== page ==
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Enlightened Salesperson Final Partnership Contest Results

The contest we prepared for our marketing partners for the Enlightened Salesperson ends tomorrow.

During the two weeks of the campaign every marketing partner got a 70% commission on all his sales (instead of the 50% commission we normally give). The top partner could also win a 300 USD cash prize and a full 100% commission for the first 10 copies of the e-book sold in the first two weeks after the contest is over.

We also offered them 13 additional bonuses not listed on the web site they could use as an inscentive to boost their sales during the time of the campaign.

The point of this campaign was not only to increase sales, but more importantly to boost marketing partner activity.

As you already saw from my post from the first day of the campaign, I was somewhat pesimistic (also take a look to see what could have gone wrong with the campaign), and now it seems that with good reason.

Although there is still one more day to go, I can say with utmost certainty that the campaign was a complete failiure ... and also my "greatest" personal marketing failiure ever.

These two weeks were absolutely the worse in terms of e-book sales for us, and from what our statistics tell me none of our 184 marketing partners actually did anything much for the campaign.

Let's take a look at the campaign specifics and see what was happening.

a] We announced the campaign to our marketing partners by e-mail on the 14th of September, inviting them to participate.

b] We sent them preparation instructions (what they can do to ensure they make the most out of the contest even before the contest starts) and the link to the contest web site the next day.

Results: 4 people clicked through to the contest web site and 1 person requested to be removed from our partnership list. These people also explored the entire partnership site and examined the materials we prepared for them.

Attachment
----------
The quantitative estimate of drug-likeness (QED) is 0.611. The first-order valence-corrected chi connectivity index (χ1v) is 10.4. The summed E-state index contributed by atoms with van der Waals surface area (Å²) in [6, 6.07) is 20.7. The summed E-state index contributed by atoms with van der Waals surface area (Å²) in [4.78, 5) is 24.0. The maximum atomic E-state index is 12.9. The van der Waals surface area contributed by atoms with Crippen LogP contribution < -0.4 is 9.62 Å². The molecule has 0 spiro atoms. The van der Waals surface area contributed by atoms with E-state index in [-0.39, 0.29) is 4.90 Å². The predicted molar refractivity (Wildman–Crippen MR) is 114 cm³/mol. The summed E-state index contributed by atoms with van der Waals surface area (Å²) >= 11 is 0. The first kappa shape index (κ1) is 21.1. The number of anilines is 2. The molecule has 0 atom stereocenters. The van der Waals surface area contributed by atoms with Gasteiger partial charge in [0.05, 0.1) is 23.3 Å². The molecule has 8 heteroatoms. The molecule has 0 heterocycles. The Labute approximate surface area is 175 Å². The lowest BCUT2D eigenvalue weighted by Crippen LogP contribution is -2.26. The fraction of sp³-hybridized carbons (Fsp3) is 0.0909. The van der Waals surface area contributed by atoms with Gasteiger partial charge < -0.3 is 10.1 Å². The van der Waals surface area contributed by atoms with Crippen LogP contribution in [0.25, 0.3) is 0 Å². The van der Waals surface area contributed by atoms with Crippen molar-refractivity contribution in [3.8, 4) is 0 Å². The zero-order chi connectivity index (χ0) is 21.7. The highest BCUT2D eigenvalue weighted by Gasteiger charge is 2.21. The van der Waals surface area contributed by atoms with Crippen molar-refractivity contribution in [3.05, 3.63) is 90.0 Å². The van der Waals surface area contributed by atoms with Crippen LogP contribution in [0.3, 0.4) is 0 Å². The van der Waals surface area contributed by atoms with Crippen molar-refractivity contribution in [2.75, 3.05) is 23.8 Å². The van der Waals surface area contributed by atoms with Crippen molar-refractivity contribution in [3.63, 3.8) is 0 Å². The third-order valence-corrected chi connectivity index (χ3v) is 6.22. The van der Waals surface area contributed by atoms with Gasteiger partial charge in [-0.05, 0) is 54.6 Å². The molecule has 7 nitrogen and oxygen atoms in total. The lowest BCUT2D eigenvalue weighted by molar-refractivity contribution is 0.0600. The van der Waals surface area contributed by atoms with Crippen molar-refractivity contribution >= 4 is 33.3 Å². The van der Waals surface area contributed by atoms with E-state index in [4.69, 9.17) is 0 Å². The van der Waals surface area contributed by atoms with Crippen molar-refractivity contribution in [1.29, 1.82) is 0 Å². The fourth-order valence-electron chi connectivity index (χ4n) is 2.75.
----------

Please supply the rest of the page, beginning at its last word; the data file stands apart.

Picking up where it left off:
Does this mean that the initial offer was not powerful enough or that our e-emails didn't even get through (or if they did, does it mean they weren't read, being considered spam)?

c] On September 18th the third letter was sent to the partners, giving them advice on how to launch their own campaign on Monday, with one link for those that have an e-mail list and the other for those that don't.

17 people clicked through to the partnership web site. Half of these also explored the partnership site further.

d] On the same day we also invited the other marketing partners from other projects (373 people; 3 asked to be removed after this mailing) and our existing Enlightened Salesperson customers (in this same e-mail we also gave them the opportunity to download additional ES thank you bonuses) to participate.

15 of the 373 marketing partners and 5 of the customers clicked through to the contest web site.

There were however 930 file requests for the first bonus package and 506 file requests for the bonus interviews package from the existing ES customers, which means that these people actually did receive our message and read it.

Knowing this forces us to ask ourselves whether 1) the contest inscentives just weren't strong enough or 2) the way we communicated the contest was a failiure.